Tuesday, 21 December 2010

Zebra dove

Geopelia striata

Photo by J.J. Harrison (Wikipedia)

Common name:
zebra dove (en); rola-zebrada (pt); géopélie zébrée (fr); tortolita estriada (es); sperbertaube (de)

Order Columbiformes
Family Columbidae

This species is native to south-east Asia, from southern Thailand, Peninsular Malaysia and Singapore to the Indonesian islands of Sumatra, Java, Bali and Lombok. It may also be native to the Philippines. Since this species is a popular cage bird, they have been accidentally introduced in several other areas, especially islands, including Laos, Boeneo, Sulawesi, Hawaii, Tahiti, New Caledonia, the Seychelles, the Chagos archipelago, Mauritius, Réunion and Saint Helena.

This small dove is 20-23 cm long and has a wingspan of 24-26 cm. They weigh 50-62 g.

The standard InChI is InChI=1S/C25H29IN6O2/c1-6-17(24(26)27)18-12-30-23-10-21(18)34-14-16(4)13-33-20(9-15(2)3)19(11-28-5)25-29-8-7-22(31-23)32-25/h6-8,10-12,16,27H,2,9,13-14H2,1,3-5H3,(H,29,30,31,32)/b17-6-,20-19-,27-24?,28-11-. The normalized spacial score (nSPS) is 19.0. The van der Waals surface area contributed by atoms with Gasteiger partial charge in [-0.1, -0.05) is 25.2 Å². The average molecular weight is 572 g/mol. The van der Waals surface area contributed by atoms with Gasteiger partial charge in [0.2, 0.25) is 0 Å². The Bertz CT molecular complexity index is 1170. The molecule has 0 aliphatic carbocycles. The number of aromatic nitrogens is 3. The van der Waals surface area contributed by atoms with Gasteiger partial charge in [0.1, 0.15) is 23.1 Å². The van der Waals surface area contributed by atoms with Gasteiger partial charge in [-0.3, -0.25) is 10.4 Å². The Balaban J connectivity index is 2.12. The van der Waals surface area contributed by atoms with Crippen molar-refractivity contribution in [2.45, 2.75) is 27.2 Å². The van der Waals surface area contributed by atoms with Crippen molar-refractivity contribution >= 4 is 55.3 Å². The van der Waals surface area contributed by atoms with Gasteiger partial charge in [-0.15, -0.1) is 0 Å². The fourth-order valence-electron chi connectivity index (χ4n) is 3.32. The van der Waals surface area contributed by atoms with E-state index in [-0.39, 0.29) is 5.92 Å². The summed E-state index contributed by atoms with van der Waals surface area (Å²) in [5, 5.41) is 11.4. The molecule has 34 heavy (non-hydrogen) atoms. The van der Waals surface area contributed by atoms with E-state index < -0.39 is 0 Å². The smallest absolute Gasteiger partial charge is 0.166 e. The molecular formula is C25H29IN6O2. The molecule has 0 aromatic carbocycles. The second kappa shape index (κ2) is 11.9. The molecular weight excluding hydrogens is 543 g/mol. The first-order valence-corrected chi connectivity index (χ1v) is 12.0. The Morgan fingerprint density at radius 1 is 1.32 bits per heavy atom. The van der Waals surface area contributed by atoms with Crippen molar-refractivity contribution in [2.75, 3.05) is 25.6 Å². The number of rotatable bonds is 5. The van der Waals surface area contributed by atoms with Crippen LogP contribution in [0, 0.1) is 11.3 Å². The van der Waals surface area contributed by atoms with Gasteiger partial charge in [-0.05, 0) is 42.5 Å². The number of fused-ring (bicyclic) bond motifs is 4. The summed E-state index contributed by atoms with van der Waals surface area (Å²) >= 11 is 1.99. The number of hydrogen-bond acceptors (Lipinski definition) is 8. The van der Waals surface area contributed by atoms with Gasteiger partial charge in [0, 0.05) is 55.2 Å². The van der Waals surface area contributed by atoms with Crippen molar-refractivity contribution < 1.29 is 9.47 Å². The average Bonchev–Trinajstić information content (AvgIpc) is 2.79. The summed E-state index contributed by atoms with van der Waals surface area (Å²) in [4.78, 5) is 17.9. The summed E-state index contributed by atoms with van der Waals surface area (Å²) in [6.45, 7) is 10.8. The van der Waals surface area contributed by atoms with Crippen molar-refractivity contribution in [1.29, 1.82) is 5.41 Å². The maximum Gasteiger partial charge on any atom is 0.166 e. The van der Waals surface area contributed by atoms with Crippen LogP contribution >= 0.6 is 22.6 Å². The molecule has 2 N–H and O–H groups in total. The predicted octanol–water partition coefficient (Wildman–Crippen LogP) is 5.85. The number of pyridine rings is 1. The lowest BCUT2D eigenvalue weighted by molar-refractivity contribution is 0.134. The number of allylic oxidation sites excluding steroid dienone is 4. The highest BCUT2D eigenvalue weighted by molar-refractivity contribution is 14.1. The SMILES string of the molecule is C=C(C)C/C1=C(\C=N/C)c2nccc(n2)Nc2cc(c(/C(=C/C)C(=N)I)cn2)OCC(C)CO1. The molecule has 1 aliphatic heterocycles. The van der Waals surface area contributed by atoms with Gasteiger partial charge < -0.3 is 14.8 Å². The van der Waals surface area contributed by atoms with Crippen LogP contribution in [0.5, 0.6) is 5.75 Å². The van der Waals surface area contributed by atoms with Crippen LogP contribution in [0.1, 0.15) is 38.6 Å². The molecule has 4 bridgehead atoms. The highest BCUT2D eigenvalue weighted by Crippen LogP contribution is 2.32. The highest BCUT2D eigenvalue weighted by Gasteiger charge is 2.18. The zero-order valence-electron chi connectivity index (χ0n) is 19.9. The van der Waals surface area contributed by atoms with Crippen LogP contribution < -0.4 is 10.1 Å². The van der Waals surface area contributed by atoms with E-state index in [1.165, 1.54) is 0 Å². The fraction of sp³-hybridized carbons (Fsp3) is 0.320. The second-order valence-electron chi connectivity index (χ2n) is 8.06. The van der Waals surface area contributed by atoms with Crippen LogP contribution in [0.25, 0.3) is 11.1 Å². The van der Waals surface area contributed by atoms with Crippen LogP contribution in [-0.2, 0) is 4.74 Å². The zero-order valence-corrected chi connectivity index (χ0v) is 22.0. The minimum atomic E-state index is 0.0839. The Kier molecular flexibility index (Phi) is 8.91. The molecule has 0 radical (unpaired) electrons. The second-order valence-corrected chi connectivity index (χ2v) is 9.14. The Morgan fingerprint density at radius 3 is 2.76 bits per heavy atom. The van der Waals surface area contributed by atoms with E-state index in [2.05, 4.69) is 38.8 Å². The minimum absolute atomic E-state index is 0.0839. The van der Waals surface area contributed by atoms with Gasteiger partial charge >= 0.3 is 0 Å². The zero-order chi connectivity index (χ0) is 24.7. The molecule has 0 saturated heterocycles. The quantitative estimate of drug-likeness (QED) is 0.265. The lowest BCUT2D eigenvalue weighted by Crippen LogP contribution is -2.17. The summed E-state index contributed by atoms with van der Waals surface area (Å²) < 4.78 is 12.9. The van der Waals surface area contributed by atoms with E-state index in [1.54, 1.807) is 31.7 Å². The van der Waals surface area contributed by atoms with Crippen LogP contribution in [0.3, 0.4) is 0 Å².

They are mostly found in scrubland, farmland and other open habitats in lowland areas. They are also common in parks and gardens.

Zebra doves feed on grass seeds where the ground is bare in open spaces among thorn scrub, roadsides, paths, and in gardens. They also eat insects and other small invertebrates.

Within their native range they breed in September-June. The nest is a fragile platform of twigs, leaves and grass blades, usually located in a tree or scrub close to the ground up to an height of 4 m. They may also nest on the ground. The female lays 1-2 white eggs which are incubated by both parents for 13-18 days. The young leave the nest within two weeks and can fly well after three weeks.

IUCN status - LC (Least Concern)
The population has not been quantified. Although the species is the target of trapping for commercial purposes, they are still common throughout most of their native range. They also adapt well to the human made habitats so habitat change is not a threat to this species.

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